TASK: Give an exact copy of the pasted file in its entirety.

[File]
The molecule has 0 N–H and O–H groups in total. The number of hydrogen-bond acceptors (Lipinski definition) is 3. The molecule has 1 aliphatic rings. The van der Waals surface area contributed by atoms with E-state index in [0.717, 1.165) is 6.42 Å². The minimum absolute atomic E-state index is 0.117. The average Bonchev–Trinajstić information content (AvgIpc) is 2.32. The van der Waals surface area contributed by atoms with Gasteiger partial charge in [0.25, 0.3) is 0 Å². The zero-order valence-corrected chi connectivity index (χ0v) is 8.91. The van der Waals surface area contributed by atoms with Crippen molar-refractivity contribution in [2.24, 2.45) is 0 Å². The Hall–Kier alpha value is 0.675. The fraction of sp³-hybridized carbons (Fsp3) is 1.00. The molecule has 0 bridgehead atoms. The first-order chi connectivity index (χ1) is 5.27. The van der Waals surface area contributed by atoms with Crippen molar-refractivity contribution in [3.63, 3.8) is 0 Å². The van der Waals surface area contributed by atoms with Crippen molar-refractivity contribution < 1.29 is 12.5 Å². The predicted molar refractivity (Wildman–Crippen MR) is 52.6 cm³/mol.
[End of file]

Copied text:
The molecule has 0 N–H and O–H groups in total. The number of hydrogen-bond acceptors (Lipinski definition) is 3. The molecule has 1 aliphatic rings. The van der Waals surface area contributed by atoms with E-state index in [0.717, 1.165) is 6.42 Å². The minimum absolute atomic E-state index is 0.117. The average Bonchev–Trinajstić information content (AvgIpc) is 2.32. The van der Waals surface area contributed by atoms with Gasteiger partial charge in [0.25, 0.3) is 0 Å². The zero-order valence-corrected chi connectivity index (χ0v) is 8.91. The van der Waals surface area contributed by atoms with Crippen molar-refractivity contribution in [2.24, 2.45) is 0 Å². The Hall–Kier alpha value is 0.675. The fraction of sp³-hybridized carbons (Fsp3) is 1.00. The molecule has 0 bridgehead atoms. The first-order chi connectivity index (χ1) is 5.27. The van der Waals surface area contributed by atoms with Crippen molar-refractivity contribution in [3.63, 3.8) is 0 Å². The van der Waals surface area contributed by atoms with Crippen molar-refractivity contribution < 1.29 is 12.5 Å². The predicted molar refractivity (Wildman–Crippen MR) is 52.6 cm³/mol.